DC Comics continues comic book industry domination

DC Comics continues comic book industry domination

DC Comics hasn’t had the best of luck lately, let’s be honest. “Suicide Squad” was critically panned, and “Batman v Superman” has gotten bad press, even among fans. Nevertheless, the field it continues to dominate, as it has for many years, is the comic book industry.

In May, DC reset all of their major solo titles to number one in an initiative called “Rebirth.” It was officially meant to restore the DC Universe to its preNew 52 standing, while still maintaining elements of the New 52’s continuity. Rebirth has prompted a huge spike in summer comic sales as a whole, and will likely continue to do so through fall and the holidays.

The starting point, the one-shot issue Rebirth, features the original Wally West (Kid Flash) attempting to return to the time stream. It is ultimately the Flash, West’s mentor, who brings West back at the last second when his memory is literally sparked. To many readers, it was one of the most touching scenes in comics. In the end, it is revealed that Dr. Manhattan, the leader of the Watchmen, removed ten years from many characters minds, including pivotal memories. Now to get up to speed (get it?) about some of the new stories–

Batman finds himself questioning his role as his city’s protector when super-powered siblings Gotham and Gotham Girl emerge. Batman also leads the first crossover of “Rebirth: Night of the Monster Men.” Green Arrow finds out that his alter ego, billionaire Oliver Queen, has been killed by a new group of villains: the Ninth Circle. Picture Fort Knox for super villains and that’s them. I would love to see them come to The CW show “Arrow.” The new Green Lanterns of Earth, Simon Baz and Jessica Cruz, are forced to work together when Hal Jordan fuses their power batteries. They must battle a Red Lantern invasion force as well as their animosity towards each other. The series deals remarkably well with Jessica’s anxiety and Simon’s struggles with being Muslim in America.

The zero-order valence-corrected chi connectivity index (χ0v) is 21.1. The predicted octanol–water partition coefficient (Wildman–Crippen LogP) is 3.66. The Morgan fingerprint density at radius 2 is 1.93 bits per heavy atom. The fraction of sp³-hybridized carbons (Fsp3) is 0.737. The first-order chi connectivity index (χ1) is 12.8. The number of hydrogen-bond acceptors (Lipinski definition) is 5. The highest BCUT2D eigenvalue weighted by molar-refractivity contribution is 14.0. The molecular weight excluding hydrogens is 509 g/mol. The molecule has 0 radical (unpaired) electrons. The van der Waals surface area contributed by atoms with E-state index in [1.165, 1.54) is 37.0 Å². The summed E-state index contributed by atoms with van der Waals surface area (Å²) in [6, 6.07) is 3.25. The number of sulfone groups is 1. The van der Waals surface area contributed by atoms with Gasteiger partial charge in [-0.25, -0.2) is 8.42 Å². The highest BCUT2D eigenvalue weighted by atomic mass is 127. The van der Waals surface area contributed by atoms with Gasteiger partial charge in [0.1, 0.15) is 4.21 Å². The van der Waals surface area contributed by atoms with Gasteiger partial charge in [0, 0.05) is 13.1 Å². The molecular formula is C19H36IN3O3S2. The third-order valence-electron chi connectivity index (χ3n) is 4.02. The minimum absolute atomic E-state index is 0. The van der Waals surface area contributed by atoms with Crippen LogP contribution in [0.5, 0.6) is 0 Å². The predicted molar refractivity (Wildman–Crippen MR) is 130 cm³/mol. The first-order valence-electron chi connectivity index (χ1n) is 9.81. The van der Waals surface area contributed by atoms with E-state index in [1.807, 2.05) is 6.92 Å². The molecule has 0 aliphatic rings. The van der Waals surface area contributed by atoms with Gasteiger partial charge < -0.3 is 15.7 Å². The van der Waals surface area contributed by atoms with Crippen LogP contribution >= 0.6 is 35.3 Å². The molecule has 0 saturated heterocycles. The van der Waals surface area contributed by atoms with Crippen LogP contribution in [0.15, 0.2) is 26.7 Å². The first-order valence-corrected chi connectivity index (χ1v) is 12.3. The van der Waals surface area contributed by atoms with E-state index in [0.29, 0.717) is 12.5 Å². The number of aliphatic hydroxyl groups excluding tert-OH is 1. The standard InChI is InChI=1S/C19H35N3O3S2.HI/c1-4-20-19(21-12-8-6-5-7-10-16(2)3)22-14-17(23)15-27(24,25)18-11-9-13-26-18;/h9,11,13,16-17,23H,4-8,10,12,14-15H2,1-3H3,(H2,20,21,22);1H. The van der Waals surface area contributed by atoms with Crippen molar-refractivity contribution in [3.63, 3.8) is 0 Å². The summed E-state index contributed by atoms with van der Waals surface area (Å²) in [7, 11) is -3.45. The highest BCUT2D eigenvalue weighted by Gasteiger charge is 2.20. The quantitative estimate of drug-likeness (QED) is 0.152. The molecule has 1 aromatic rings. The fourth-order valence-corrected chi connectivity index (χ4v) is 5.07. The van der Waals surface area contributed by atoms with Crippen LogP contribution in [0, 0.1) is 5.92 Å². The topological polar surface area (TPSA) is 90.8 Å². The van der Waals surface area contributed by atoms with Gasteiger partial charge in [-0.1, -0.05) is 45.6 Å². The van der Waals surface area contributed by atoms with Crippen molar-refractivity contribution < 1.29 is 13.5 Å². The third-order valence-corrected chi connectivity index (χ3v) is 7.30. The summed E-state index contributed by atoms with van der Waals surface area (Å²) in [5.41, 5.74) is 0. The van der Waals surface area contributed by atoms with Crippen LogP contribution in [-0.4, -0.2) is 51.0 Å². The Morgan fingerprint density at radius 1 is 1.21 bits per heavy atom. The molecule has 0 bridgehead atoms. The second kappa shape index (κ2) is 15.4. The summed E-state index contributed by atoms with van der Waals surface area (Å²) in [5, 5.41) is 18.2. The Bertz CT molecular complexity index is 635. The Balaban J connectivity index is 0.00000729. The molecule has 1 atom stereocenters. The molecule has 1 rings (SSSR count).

A man named Mr. Oz tells Superman that he is not who he thinks he is. After defeating the Eradicator, a foe bent on completing the destruction of Krypton, Superman contemplates the merits of his actions. This series definitely feels like Superman—exploring dark and heavy issues, yet keeping a light tone.

Black Manta, Aquaman’s nemesis, has destroyed the Atlantean embassy and taken over the criminal group NEMO, while Aquaman is on the run for a crime that he didn’t commit. Aquaman is of mixed human and Atlantean heritage, and the writers weave this dynamic into the series very well.

Two different stories feature Wonder Woman: “The Lies,” exploring her present disillusionment, and “Year One,” covering her past. Both of these stories are well written and drawn and explore gender issues with cuttingedge precision.

Wally West is at the center of “Titans,” which sees him reunite with the original Teen Titans. Along the way, Abra Kadabra, a 34thcentury magician who threw Wally West out of time, returns with a vengeance. This entertaining and thrilling series seems key to explaining Rebirth itself. In Hal Jordan’s absence, his arch-enemy Sinestro has declared himself ruler of the universe. Hal is captured by the Sinestro Corps, but a confrontation looms. The suspense and mystery run high every issue as the Green Lantern Corps prepares to return.

Nightwing is pushed to his limits as he accepts a new mentor, the morally dubious Raptor, in his quest to eradicate the Parliament of Owls. The humor balanced with serious ethical issues makes this series worth the read.

Jaime Reyes just wants to be normal, preferably by getting rid of the scarab that has fused itself to his back. The sorcerer Doctor Fate, meanwhile, drops a truth bomb: the Blue Beetle is not alien, but magical. It’s yet another teenage superhero struggle bus-ride, but the humor alone makes it promising. The fan-favorite assassin Deathstroke faces new challenges as he tries to navigate a deadly African civil war and rescue his daughter from an assassination attempt. This series delves deeper into the mystery that is Slade Wilson. The divide between man and machine becomes increasingly blurred for Cyborg as he begins wondering what he is—a man who feels like a machine, or a machine who feels like a man. I feel this series has great potential to shed more light on a severely underrated member of the Justice League.

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